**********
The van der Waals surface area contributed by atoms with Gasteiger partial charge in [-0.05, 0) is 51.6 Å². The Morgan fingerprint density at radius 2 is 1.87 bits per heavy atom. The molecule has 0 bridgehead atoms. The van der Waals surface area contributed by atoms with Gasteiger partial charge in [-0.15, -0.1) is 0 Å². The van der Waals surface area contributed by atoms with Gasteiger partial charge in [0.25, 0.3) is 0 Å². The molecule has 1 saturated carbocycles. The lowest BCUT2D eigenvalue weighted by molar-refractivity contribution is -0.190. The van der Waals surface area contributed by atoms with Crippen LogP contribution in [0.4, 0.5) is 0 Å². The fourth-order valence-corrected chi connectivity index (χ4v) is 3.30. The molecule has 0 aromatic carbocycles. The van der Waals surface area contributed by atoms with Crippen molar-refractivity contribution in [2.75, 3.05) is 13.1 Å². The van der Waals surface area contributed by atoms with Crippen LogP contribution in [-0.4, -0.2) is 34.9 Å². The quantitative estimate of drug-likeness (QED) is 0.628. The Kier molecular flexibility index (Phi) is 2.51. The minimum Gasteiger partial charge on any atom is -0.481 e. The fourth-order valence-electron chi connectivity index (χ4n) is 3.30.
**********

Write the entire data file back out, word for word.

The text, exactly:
The van der Waals surface area contributed by atoms with Gasteiger partial charge in [-0.05, 0) is 51.6 Å². The Morgan fingerprint density at radius 2 is 1.87 bits per heavy atom. The molecule has 0 bridgehead atoms. The van der Waals surface area contributed by atoms with Gasteiger partial charge in [-0.15, -0.1) is 0 Å². The van der Waals surface area contributed by atoms with Gasteiger partial charge in [0.25, 0.3) is 0 Å². The molecule has 1 saturated carbocycles. The lowest BCUT2D eigenvalue weighted by molar-refractivity contribution is -0.190. The van der Waals surface area contributed by atoms with Crippen LogP contribution in [0.4, 0.5) is 0 Å². The fourth-order valence-corrected chi connectivity index (χ4v) is 3.30. The molecule has 0 aromatic carbocycles. The van der Waals surface area contributed by atoms with Crippen molar-refractivity contribution in [2.75, 3.05) is 13.1 Å². The van der Waals surface area contributed by atoms with Crippen LogP contribution in [-0.4, -0.2) is 34.9 Å². The quantitative estimate of drug-likeness (QED) is 0.628. The Kier molecular flexibility index (Phi) is 2.51. The minimum Gasteiger partial charge on any atom is -0.481 e. The fourth-order valence-electron chi connectivity index (χ4n) is 3.30.